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Why the Dutch Holiday Tradition of Blackface Won't Go Away

Every year, Dutch and Belgian people celebrate Christmas by donning blackface, despite increasing outcry over the practice.

by Sarah Hagi
22 December 2016, 8:19pm

Blackface and minstrel shows have largely been deemed unacceptable and racist by most. But while instances of blackface make headlines in North America (usually in the form of a celebrity dressing up as a black person and subsequently apologizing), in some parts of Europe the practice is considered a holiday tradition linked with cultural identity. In the Netherlands and Belgium, the annual return of Sinterklaas (a white-bearded figure similar to Saint Nicholas) and his sidekick Zwarte Piet (Black Pete) means December turns into a battleground between those fighting racism and those who view the donning of blackface as a harmless tradition.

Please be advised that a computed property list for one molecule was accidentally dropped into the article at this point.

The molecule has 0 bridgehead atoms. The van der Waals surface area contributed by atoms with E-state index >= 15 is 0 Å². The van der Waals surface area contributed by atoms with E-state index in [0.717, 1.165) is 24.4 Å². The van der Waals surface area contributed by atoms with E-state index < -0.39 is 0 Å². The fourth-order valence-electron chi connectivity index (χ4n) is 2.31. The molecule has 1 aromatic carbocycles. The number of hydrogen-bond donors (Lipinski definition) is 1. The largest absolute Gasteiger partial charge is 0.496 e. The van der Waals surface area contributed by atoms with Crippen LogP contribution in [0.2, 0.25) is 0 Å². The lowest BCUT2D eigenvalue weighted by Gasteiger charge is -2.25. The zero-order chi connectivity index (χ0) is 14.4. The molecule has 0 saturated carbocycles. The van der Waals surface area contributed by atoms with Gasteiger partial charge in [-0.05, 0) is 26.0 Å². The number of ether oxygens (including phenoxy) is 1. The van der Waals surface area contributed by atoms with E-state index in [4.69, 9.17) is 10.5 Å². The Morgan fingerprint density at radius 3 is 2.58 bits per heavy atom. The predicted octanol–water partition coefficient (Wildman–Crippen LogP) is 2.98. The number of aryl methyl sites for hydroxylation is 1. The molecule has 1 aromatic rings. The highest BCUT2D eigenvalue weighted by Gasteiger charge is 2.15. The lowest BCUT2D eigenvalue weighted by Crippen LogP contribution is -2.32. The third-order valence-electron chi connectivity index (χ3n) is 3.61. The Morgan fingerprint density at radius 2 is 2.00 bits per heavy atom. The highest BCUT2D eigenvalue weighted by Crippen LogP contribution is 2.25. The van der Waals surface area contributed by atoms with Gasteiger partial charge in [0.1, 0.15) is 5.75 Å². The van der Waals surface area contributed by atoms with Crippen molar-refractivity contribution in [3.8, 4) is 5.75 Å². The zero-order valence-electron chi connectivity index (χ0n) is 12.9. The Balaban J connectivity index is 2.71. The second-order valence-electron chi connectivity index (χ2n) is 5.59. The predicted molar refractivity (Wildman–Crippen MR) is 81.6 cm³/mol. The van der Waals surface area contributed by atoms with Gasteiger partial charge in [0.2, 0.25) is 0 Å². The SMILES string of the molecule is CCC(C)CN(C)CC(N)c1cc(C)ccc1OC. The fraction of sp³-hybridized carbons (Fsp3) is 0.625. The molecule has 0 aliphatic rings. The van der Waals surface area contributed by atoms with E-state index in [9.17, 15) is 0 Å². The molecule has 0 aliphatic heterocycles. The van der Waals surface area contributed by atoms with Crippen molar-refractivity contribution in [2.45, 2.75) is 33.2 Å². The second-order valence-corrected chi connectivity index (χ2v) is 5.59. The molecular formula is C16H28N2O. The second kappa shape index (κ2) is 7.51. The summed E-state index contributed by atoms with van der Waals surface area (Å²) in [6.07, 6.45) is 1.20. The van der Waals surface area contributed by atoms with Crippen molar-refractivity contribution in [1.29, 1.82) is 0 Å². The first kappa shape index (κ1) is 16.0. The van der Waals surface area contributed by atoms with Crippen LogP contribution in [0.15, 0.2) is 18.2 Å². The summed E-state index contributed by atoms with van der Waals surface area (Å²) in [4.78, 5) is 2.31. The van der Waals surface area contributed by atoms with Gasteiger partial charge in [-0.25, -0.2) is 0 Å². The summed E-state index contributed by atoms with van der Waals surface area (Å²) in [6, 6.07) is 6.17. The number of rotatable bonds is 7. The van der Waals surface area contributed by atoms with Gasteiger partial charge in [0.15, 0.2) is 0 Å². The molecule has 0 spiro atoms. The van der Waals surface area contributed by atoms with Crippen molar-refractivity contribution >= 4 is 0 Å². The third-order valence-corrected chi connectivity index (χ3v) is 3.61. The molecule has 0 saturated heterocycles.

The story of Sinterklaas is not unlike that of Santa Claus in North America, except that instead of a troupe of industrious elves and a fleet of flying reindeer, Sinterklaas delivers his presents with the help of Black Pete. And just as Santa Claus gives coal to children who have been naughty, Black Pete takes bad children away to Spain, where he's from. Although Black Pete is depicted as a black man with dark skin, curly hair, and full red lips, he is only ever portrayed by a white person in blackface.

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